Calibrating Hat Height

In a random outburst of generosity recently, a kind individual gifted to me an abandoned electronic drum kit, which has been particularly great as I would probably never have bought one otherwise.

This page summarises the learning experiences which have followed.

Chain of events


In the 1970s/80s, I guess people were too busy making stuff work, and didn't have time to invent too many ways to make things difficult.

Drum modules were of course invented in this era, and in all but the most esoteric/expensive models, the interface is still really simple to this day. All the pads are just contact mics, and in the case of the DM6, the kick drum is just another good pad rather than any disappointing cheapo option.

As a result, it was just a case of connecting the new brain's wiring harness up to all the existing pads, and everything worked perfectly.

...except the hi hat pedal, which glitched constantly and in fact barely worked at all. A solution was going to be needed.

So how do they make one that works?

The brain uses a simple analogue input for the hi-hat pedal. It detects changing resistance between the tip and sleeve of the jack connector, and interprets this resistance as a measure of how "up" the pedal is.

But how to detect pressure and turn it into a resistance value?

Well I was imagining all sorts of hellish effort to physically adapt a strain gauge or whatever, but actually the answer is to just buy the right sensor, the type of sensor probably used in the original design that led to this interface in the first place.

Here you can see the sensor in place beneath the little foot which touches it. It's a force sensing resistor (FSR), which seems to be basically some interleaved conductive layers with intentional weak separation that can be overcome by pressure.

Close-up of the chosen FSR, in place beneath the pedal's footplate

These sensors are very easy to use in fact, they basically vary from infinite resistance when just placed on a surface, to a fairly variable few-hundred ohms when pressed down on hard.

They don't give particularly repeatable results (particularly if the pressure applied is in different shapes or varying positions), and would never replace a strain gauge in higher-accuracy situations, but in this application using only light-ish pressure, the sensor behaves extremely well.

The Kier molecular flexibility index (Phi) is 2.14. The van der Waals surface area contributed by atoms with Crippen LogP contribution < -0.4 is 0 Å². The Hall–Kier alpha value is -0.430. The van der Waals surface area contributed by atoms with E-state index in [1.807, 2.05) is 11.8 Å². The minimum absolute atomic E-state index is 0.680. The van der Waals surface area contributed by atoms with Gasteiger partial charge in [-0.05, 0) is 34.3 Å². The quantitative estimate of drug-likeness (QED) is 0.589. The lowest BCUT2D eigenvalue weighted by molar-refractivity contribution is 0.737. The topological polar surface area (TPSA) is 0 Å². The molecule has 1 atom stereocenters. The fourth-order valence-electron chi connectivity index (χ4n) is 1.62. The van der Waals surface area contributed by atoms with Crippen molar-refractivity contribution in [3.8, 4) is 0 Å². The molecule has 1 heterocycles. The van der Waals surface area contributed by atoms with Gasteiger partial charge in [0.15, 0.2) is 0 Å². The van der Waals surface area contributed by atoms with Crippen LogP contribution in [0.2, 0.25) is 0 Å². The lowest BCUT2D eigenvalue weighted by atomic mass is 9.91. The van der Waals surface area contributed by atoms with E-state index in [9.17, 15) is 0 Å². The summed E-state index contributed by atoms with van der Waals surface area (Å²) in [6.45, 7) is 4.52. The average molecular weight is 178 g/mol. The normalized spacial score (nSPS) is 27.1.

Mechanical stuff

I haven't put a huge amount of effort into the final product, as you can see.

Side view of the finished assembly

My more mechanically-skilled housemate kindly provided me with some 3mm styrene sheet, when I asked what he'd recommend for a stiff yet not-too-hard material. Two layers of this are placed beneath the FSR to provide a stable base and prevent nasty deformation, and the flexible "tail" that ends in the connector pins is passed through the sandwich via two slots, one just under the FSR's edge and one in the centre of the lower layer, into the pedal's original enclosure.

This is all held in place by good old electrical tape, which is fine in this case as everything is pretty happy with its placement and not wanting to shift.

A "carefully" shaped piece of foam is jammed in the little foot which sticks down beneath the footplate, reducing the travel before contact with the sensor and eliminating any sharp direct pressure from the powder-coated metal.

I gutted the original internals of the pedal, removing the original PCB which had the giant rubber dome switch and the jack connector, and screwed in a standard panel mount connector in its place. My own tiny circuit board which I needed for reasons you'll hear about shortly, was connected with flexible cable to the FSR and to the connector, and held in place with extremely adequate hot glue inside the original enclosure.

With only this relatively sturdy sandwich of plastic visible externally, nothing else sticking out to get disturbed, and the connector in the original location, the resulting unit more than meets my imaginary standard for robustness.

The only downside is that the pedal position in "closed"/down state is now at an oddly high angle -- but it's not too hard to get used to, arguably preferable to the original oddly low position, and makes up for itself with the extremely rigid and consistent feel of the resulting control.

Why the glitching?

During testing, even though the FSR itself provides a very smooth resistance curve if you look at it on a scope, it didn't behave too well when connected directly to the brain.

It turns out that possibly the original pedal was never "broken" in the first place -- the brain ignores the FSR too, if its resistance changes are too extreme!

A series and a parallel resistor are added to the sensor.

With the addition of a ~10k resistor across the output limiting the maximum resistance (stopping the circuit appearing open) and a ~1k resistor in line with one leg limiting the minimum resistance (stopping the circuit appearing short), the brain behaves a lot better. The full scale values seem to trigger some kind of fault detection and the pedal gets ignored, whereas with these limits in place things work a lot smoother.

The resistance values are an approximation and actual values were chosen by trial and error on breadboard between the pedal and the brain. The final circuit was just assembled on a tiny bit of protoboard, which seemed like the quickest way.

Knowing this solution, I possibly could have just added resistors in a cable between the Alesis pedal and the brain, and avoided the FSR entirely. Nonetheless, I'd still be missing out on analogue control if I'd done that -- and I'm actually very happy with this use of time, because the analogue feel of the resulting hack-job is literally perfect. I would, unusually, 100% recommend this kind of project.